FS#3789 - Moving m7 to the tile struct

Attached to Project: OpenTTD
Opened by Xander Hoogendoorn (xahodo) - Saturday, 24 April 2010, 09:55 GMT
Last edited by Zdeněk Sojka (SmatZ) - Saturday, 24 April 2010, 13:48 GMT
Type Patch
Category Core
Status Closed
Assigned To No-one
Operating System All
Severity Low
Priority Normal
Reported Version trunk
Due in Version Undecided
Due Date Undecided
Percent Complete 100%
Votes 0
Private No



This patch gets rid of _me and TileExtended.
It moves m7 to the tile struct.

Also some profiling data is attached (with and without this patch). Gprof and a well developed game were used for profiling. For completeness I also included the unprocessed data in addition to the patch.

I created this patch to make life simpler for me when I start on the new map array.
This task depends upon

Closed by  Zdeněk Sojka (SmatZ)
Saturday, 24 April 2010, 13:48 GMT
Reason for closing:  Won't implement
Additional comments about closing:  Decreases performance and increases memory requirements.
Comment by Zdeněk Sojka (SmatZ) - Saturday, 24 April 2010, 11:27 GMT

that not only makes access to data more complicated, but also makes the struct 10 bytes long because of alignment requirements.
Those profiling data are useless, they are not run on the same data/for the same time. You can use "-v null:ticks=500" parameter to run game for 500 ticks without video output. Also keep in mind the compiler can have different decisions about inlining at many places when you change such a low-level thing.
Comment by Remko Bijker (Rubidium) - Saturday, 24 April 2010, 12:45 GMT
There has been a lot of profiling back when m7 was added with all kinds of different ways to add this extra byte; packed, unpacked, wasting 7 full bytes and a separate array. The separate array was always the fastest, primarily because m7 isn't used that often and as such not having to "load" it for reading the other ones means less cache misses and such.

As the map array is accessed like millions of times a second, having fast access is important. However, profiling with e.g. gprof won't show it as a "bottleneck" because the inlined code is spread *all* over the functions.

Just to "prove" my millions: RunTileLoop loops over the map every 256 ticks, giving 4 million TileLoop calls (on 2kx2k) which all use several map accessors, i.e. 15-30 million map accesses wouldn't be odd (just look at clear tiles that have at least 4 map accesses per tile loop and trees have even a few more). 256 ticks is roughly 7.5 seconds. That gives 2-4 million map accesses per second with ONLY one function; no ship/road/rail pathfinding, no path reservation, no signal updates, etc. So even when you can't find it in your profiles, it might be very visible when looking at it from a step futher away.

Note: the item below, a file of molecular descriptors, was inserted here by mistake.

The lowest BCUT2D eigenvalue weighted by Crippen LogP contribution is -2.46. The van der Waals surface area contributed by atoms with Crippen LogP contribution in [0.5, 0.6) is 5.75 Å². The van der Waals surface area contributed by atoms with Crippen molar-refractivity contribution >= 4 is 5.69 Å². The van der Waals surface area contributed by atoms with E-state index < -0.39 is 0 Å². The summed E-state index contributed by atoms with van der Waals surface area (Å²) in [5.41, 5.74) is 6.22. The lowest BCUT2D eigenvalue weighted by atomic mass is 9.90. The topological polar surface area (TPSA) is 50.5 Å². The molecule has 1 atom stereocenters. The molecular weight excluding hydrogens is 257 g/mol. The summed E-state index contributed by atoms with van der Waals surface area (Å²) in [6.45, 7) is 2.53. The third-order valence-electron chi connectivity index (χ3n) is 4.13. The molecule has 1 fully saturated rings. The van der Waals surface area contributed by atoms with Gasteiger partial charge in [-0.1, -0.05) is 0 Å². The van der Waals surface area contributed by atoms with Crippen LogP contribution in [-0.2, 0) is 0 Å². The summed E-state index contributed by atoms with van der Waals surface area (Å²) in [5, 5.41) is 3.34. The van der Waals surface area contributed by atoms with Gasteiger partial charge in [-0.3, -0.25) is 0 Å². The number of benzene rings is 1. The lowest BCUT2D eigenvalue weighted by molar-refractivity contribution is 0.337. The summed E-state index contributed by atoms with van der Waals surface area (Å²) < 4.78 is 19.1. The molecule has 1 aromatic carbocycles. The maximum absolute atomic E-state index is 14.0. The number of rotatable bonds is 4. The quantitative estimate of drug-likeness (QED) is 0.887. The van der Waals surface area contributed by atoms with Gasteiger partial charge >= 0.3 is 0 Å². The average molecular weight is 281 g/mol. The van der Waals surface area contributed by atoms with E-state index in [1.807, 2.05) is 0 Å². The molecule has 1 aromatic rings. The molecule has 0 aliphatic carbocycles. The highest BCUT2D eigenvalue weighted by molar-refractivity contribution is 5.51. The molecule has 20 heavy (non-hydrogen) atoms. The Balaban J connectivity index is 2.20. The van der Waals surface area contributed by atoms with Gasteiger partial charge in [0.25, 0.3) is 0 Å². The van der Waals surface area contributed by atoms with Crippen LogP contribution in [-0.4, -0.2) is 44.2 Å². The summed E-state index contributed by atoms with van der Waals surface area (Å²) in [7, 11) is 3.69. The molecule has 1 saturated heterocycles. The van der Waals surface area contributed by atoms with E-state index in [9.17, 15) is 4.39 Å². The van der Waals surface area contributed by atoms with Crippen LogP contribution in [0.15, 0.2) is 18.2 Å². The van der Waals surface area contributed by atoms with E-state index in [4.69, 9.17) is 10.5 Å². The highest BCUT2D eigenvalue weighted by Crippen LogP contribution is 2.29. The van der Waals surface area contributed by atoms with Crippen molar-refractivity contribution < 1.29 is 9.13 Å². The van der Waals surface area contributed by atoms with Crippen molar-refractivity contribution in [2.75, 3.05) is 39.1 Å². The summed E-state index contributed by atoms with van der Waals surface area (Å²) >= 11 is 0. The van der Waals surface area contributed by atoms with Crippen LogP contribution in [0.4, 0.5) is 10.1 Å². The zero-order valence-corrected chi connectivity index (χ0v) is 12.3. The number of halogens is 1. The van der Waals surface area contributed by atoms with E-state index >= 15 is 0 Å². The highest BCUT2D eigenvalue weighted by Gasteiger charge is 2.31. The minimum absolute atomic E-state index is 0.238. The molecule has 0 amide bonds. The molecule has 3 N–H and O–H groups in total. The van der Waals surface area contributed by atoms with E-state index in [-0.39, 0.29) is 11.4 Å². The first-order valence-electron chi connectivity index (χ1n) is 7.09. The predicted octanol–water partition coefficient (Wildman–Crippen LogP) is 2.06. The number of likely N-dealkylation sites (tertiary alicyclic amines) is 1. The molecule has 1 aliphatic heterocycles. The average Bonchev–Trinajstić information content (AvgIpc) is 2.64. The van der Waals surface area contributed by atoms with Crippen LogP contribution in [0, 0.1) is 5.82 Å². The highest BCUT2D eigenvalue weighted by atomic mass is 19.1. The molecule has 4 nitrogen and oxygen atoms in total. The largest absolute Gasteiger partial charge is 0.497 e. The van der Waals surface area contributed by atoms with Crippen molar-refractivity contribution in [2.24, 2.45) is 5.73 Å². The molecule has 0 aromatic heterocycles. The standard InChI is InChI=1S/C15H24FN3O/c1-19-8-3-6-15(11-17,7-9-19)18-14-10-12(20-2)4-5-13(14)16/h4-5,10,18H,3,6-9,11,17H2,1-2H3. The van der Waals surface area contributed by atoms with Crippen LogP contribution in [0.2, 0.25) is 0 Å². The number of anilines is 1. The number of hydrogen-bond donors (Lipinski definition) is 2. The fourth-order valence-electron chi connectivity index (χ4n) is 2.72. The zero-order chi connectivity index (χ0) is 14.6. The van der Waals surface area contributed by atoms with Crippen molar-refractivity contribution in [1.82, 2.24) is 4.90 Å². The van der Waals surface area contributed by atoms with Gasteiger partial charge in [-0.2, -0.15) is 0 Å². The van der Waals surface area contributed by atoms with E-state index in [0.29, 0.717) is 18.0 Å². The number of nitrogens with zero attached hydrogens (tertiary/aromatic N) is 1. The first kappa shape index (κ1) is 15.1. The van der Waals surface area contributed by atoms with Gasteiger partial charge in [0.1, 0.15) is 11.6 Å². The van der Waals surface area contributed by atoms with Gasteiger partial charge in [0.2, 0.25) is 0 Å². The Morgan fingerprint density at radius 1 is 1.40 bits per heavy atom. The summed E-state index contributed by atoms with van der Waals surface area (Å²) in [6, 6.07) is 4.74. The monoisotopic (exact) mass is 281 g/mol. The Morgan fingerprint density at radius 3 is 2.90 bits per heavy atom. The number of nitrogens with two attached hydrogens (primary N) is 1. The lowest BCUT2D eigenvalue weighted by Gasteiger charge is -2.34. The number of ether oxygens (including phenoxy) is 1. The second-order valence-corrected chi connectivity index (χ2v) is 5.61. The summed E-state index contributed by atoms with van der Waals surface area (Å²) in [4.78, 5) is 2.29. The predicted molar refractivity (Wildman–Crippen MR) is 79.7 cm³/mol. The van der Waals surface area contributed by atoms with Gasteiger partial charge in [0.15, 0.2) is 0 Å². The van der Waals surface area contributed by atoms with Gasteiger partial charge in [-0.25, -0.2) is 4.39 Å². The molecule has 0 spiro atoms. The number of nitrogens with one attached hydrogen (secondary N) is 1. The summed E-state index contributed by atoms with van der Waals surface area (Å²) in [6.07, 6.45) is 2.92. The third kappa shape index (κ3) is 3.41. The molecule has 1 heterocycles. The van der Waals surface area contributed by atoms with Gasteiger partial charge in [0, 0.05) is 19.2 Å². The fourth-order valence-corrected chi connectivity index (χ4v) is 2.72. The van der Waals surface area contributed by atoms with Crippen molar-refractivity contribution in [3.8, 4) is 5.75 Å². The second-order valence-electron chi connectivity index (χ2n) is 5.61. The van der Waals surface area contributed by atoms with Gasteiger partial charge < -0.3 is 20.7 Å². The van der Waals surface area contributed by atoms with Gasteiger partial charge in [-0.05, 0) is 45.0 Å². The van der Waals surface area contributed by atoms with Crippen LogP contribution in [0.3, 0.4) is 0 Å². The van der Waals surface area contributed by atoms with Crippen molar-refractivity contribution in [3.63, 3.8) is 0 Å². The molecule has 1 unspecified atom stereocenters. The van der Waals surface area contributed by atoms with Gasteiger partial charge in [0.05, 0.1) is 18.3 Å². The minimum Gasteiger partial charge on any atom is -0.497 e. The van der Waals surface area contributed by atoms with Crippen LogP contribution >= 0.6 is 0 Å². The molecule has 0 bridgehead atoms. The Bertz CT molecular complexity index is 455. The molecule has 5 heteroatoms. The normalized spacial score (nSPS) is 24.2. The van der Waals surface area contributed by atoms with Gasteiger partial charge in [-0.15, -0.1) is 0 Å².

Comment by Zdeněk Sojka (SmatZ) - Saturday, 24 April 2010, 13:47 GMT
I did a quick test with TIC()/TOC() in RunTileLoop() loop. x86_64-linux, gcc 4.4.3, 1.6GHz (forced) Phenom X4

Without the patch, common results:
# taskset -c 1 nice -n -19 bin/openttd -g /home/smatz/.openttd/save/openttdcoop/PublicServerGame_136_Final.sav -v null:ticks=1000 -s null -m null
dbg: [misc] [RTL] 34385400 [avg: 343.9]
dbg: [misc] [RTL] 34981298 [avg: 349.8]
dbg: [misc] [RTL] 34555169 [avg: 345.6]
dbg: [misc] [RTL] 34567775 [avg: 345.7]
dbg: [misc] [RTL] 34758364 [avg: 347.6]
dbg: [misc] [RTL] 34502906 [avg: 345.0]
dbg: [misc] [RTL] 34594530 [avg: 345.9]
dbg: [misc] [RTL] 34553789 [avg: 345.5]
dbg: [misc] [RTL] 34329414 [avg: 343.3]
dbg: [misc] [RTL] 34821060 [avg: 348.2]
dbg: [misc] [RTL] 34455456 [avg: 344.6]
dbg: [misc] [RTL] 34452131 [avg: 344.5]
dbg: [misc] [RTL] 34634198 [avg: 346.3]
dbg: [misc] [RTL] 34689166 [avg: 346.9]
dbg: [misc] [RTL] 34883137 [avg: 348.8]
dbg: [misc] [RTL] 34260323 [avg: 342.6]
dbg: [misc] [RTL] 34377560 [avg: 343.8]
dbg: [misc] [RTL] 34246259 [avg: 342.5]
dbg: [misc] [RTL] 34774051 [avg: 347.7]
dbg: [misc] [RTL] 34668791 [avg: 346.7]

With the patch, common results:
# taskset -c 1 nice -n -19 bin/openttd -g /home/smatz/.openttd/save/openttdcoop/PublicServerGame_136_Final.sav -v null:ticks=1000 -s null -m null
dbg: [misc] [RTL] 37031031 [avg: 370.3]
dbg: [misc] [RTL] 37621455 [avg: 376.2]
dbg: [misc] [RTL] 37102894 [avg: 371.0]
dbg: [misc] [RTL] 37262759 [avg: 372.6]
dbg: [misc] [RTL] 37515277 [avg: 375.2]
dbg: [misc] [RTL] 37085875 [avg: 370.9]
dbg: [misc] [RTL] 37254597 [avg: 372.5]
dbg: [misc] [RTL] 37130335 [avg: 371.3]
dbg: [misc] [RTL] 36965037 [avg: 369.7]
dbg: [misc] [RTL] 37504985 [avg: 375.0]
dbg: [misc] [RTL] 37012636 [avg: 370.1]
dbg: [misc] [RTL] 37102777 [avg: 371.0]
dbg: [misc] [RTL] 37168996 [avg: 371.7]
dbg: [misc] [RTL] 37231533 [avg: 372.3]
dbg: [misc] [RTL] 37471573 [avg: 374.7]
dbg: [misc] [RTL] 36828152 [avg: 368.3]
dbg: [misc] [RTL] 36829345 [avg: 368.3]
dbg: [misc] [RTL] 36729934 [avg: 367.3]
dbg: [misc] [RTL] 37148927 [avg: 371.5]
dbg: [misc] [RTL] 37115159 [avg: 371.2]

~7% performance decrease is a lot.